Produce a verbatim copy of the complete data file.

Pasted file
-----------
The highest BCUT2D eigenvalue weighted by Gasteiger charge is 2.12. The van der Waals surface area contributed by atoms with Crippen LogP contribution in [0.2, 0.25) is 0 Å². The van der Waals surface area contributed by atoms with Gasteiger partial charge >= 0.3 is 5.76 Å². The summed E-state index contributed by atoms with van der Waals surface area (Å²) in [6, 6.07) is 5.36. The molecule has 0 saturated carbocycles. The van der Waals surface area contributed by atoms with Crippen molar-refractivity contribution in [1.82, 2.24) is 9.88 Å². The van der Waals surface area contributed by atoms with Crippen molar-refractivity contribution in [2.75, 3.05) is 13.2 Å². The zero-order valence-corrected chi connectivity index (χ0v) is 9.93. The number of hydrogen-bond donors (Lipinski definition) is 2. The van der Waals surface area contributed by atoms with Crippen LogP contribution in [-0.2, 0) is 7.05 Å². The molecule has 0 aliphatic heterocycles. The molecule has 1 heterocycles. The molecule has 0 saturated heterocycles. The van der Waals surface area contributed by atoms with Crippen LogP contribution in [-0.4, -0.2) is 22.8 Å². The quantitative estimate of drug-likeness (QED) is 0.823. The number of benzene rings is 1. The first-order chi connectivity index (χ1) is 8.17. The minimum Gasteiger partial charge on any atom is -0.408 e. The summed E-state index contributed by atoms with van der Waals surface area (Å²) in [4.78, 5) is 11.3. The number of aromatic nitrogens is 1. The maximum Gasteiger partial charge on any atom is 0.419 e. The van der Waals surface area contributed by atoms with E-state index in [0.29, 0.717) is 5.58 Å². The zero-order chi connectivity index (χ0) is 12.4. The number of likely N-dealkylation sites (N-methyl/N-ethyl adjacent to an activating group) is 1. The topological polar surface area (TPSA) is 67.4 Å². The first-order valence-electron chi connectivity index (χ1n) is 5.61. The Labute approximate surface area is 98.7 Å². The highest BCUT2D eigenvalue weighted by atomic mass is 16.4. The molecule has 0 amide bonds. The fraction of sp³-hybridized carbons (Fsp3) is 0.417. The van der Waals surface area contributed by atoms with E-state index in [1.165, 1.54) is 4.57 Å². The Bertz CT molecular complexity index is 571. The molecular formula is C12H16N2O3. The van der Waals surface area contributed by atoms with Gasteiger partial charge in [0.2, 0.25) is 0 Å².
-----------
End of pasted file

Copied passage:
The highest BCUT2D eigenvalue weighted by Gasteiger charge is 2.12. The van der Waals surface area contributed by atoms with Crippen LogP contribution in [0.2, 0.25) is 0 Å². The van der Waals surface area contributed by atoms with Gasteiger partial charge >= 0.3 is 5.76 Å². The summed E-state index contributed by atoms with van der Waals surface area (Å²) in [6, 6.07) is 5.36. The molecule has 0 saturated carbocycles. The van der Waals surface area contributed by atoms with Crippen molar-refractivity contribution in [1.82, 2.24) is 9.88 Å². The van der Waals surface area contributed by atoms with Crippen molar-refractivity contribution in [2.75, 3.05) is 13.2 Å². The zero-order valence-corrected chi connectivity index (χ0v) is 9.93. The number of hydrogen-bond donors (Lipinski definition) is 2. The van der Waals surface area contributed by atoms with Crippen LogP contribution in [-0.2, 0) is 7.05 Å². The molecule has 0 aliphatic heterocycles. The molecule has 1 heterocycles. The molecule has 0 saturated heterocycles. The van der Waals surface area contributed by atoms with Crippen LogP contribution in [-0.4, -0.2) is 22.8 Å². The quantitative estimate of drug-likeness (QED) is 0.823. The number of benzene rings is 1. The first-order chi connectivity index (χ1) is 8.17. The minimum Gasteiger partial charge on any atom is -0.408 e. The summed E-state index contributed by atoms with van der Waals surface area (Å²) in [4.78, 5) is 11.3. The number of aromatic nitrogens is 1. The maximum Gasteiger partial charge on any atom is 0.419 e. The van der Waals surface area contributed by atoms with E-state index in [0.29, 0.717) is 5.58 Å². The zero-order chi connectivity index (χ0) is 12.4. The number of likely N-dealkylation sites (N-methyl/N-ethyl adjacent to an activating group) is 1. The topological polar surface area (TPSA) is 67.4 Å². The first-order valence-electron chi connectivity index (χ1n) is 5.61. The Labute approximate surface area is 98.7 Å². The highest BCUT2D eigenvalue weighted by atomic mass is 16.4. The molecule has 0 amide bonds. The fraction of sp³-hybridized carbons (Fsp3) is 0.417. The van der Waals surface area contributed by atoms with E-state index in [1.165, 1.54) is 4.57 Å². The Bertz CT molecular complexity index is 571. The molecular formula is C12H16N2O3. The van der Waals surface area contributed by atoms with Gasteiger partial charge in [0.2, 0.25) is 0 Å².